Lessons from 1 Chronicles
At a quick glance 1 Chronicles might not strike the reader as the most thrilling book in the Bible. But it’s actually as relevant to us as it was the day it was written. The book covers three areas—family, king David and organising the temple that is about to be built in Jerusalem. Although ten of the tribes were lost, the kingdom of Israel fell and the temple was destroyed there’s something to be learned for anyone working with social media.
Social media is instant, quick and spontaneous—as it should be. It might seem boring to raise the issues of plans, policy, visions, strategy that sometimes seem to take up so much time and quite honestly those documents too often end up collecting dust, don’t they?
Where you come from
Spontaneity requires organisation, at least if you want to achieve anything useful with your social media efforts and ministry. This is what we learn from Chronicles. The family trees in Chronicles tell the people where they come from. They root them and build the foundation for the temple and the kingdom of Israel.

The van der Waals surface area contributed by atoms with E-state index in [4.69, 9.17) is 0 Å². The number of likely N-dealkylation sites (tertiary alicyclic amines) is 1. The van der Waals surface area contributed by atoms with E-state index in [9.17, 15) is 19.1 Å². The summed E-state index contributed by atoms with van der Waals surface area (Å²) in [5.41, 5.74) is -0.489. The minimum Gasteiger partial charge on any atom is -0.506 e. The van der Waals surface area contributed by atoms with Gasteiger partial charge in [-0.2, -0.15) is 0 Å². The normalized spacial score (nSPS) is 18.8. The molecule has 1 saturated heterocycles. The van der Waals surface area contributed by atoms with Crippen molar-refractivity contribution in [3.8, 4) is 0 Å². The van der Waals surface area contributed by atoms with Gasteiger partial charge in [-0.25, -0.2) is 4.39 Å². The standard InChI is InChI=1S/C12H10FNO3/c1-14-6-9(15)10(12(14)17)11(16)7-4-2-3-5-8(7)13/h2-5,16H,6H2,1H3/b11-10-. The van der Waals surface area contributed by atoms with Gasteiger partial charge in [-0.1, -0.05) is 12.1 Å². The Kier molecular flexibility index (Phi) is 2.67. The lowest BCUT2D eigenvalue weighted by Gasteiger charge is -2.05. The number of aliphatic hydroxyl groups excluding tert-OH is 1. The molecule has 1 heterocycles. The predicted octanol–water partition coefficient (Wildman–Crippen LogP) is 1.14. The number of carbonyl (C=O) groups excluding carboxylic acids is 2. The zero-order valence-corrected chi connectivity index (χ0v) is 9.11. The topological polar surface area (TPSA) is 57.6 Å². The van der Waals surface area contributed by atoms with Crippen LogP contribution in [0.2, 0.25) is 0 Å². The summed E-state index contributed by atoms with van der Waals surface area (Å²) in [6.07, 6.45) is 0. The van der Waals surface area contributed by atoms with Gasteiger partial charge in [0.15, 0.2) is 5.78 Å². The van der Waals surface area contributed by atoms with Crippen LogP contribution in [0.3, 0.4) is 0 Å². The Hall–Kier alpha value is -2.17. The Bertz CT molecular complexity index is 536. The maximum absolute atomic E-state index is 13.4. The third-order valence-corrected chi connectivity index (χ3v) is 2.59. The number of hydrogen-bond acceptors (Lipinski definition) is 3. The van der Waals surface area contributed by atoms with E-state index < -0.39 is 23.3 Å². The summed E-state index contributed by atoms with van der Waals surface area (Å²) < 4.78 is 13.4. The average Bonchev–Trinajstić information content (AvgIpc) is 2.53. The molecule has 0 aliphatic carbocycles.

Where you are
The chapters telling about King David describe the present situation at this time, how David becomes king and struggles to safeguard his rule. Knowing your neighbourhood, your supporters, your opponents and your competition all help you to build your vision and strategy.
Where you’re going
Organising how to build the temple and how it should function is of course essential. The actual building has to be safe, first of all. But it also has to be designed to fulfil its purpose. This requires you to know your vision and goals. Creating a functioning administration serves the daily work and activities.
Social media strategy
Knowing our roots, knowing our present situation, have a vision and build for the future is exactly what we must do as well. These three parts are needed in any strategy document.
Once this is established we have our space to be spontaneous, in a way that serves our purposes and goals, rather than getting lost in memes, cat pictures and trending posts. Organisation and strategy serve as filters and keep our social media rooms free from spam and irrelevant content, so we can be spontaneous while reaching our goals.
A couple of questions
- Do you have a social media strategy, detailing vision and goals based in who and what you are?
- Do you have an organisation defining who does what, both at the administrative and operational level?
- How do you keep the strategy an active part of your work, rather than ending up in a folder collecting dust?
- How often do you review and update your strategy?